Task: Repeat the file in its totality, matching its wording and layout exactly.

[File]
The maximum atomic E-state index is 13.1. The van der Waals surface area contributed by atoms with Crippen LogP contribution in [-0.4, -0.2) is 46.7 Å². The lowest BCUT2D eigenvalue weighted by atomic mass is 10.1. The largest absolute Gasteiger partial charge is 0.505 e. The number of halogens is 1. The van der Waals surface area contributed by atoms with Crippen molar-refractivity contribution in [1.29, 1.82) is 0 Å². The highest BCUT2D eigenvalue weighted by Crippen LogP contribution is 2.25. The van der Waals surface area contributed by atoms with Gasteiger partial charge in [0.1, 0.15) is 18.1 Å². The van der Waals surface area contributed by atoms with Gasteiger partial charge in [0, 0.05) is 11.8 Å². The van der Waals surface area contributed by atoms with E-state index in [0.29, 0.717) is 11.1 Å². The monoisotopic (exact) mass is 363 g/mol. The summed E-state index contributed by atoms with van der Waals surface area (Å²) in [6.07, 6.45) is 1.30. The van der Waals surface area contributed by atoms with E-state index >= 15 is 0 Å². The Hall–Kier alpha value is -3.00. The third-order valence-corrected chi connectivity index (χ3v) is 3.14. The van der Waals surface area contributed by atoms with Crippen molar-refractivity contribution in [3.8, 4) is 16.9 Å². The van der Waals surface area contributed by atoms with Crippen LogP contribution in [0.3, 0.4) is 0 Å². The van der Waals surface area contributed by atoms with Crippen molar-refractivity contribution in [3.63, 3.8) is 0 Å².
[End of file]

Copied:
The maximum atomic E-state index is 13.1. The van der Waals surface area contributed by atoms with Crippen LogP contribution in [-0.4, -0.2) is 46.7 Å². The lowest BCUT2D eigenvalue weighted by atomic mass is 10.1. The largest absolute Gasteiger partial charge is 0.505 e. The number of halogens is 1. The van der Waals surface area contributed by atoms with Crippen molar-refractivity contribution in [1.29, 1.82) is 0 Å². The highest BCUT2D eigenvalue weighted by Crippen LogP contribution is 2.25. The van der Waals surface area contributed by atoms with Gasteiger partial charge in [0.1, 0.15) is 18.1 Å². The van der Waals surface area contributed by atoms with Gasteiger partial charge in [0, 0.05) is 11.8 Å². The van der Waals surface area contributed by atoms with E-state index in [0.29, 0.717) is 11.1 Å². The monoisotopic (exact) mass is 363 g/mol. The summed E-state index contributed by atoms with van der Waals surface area (Å²) in [6.07, 6.45) is 1.30. The van der Waals surface area contributed by atoms with E-state index >= 15 is 0 Å². The Hall–Kier alpha value is -3.00. The third-order valence-corrected chi connectivity index (χ3v) is 3.14. The van der Waals surface area contributed by atoms with Crippen molar-refractivity contribution in [3.8, 4) is 16.9 Å². The van der Waals surface area contributed by atoms with Crippen LogP contribution in [0.3, 0.4) is 0 Å². The van der Waals surface area contributed by atoms with Crippen molar-refractivity contribution in [3.63, 3.8) is 0 Å².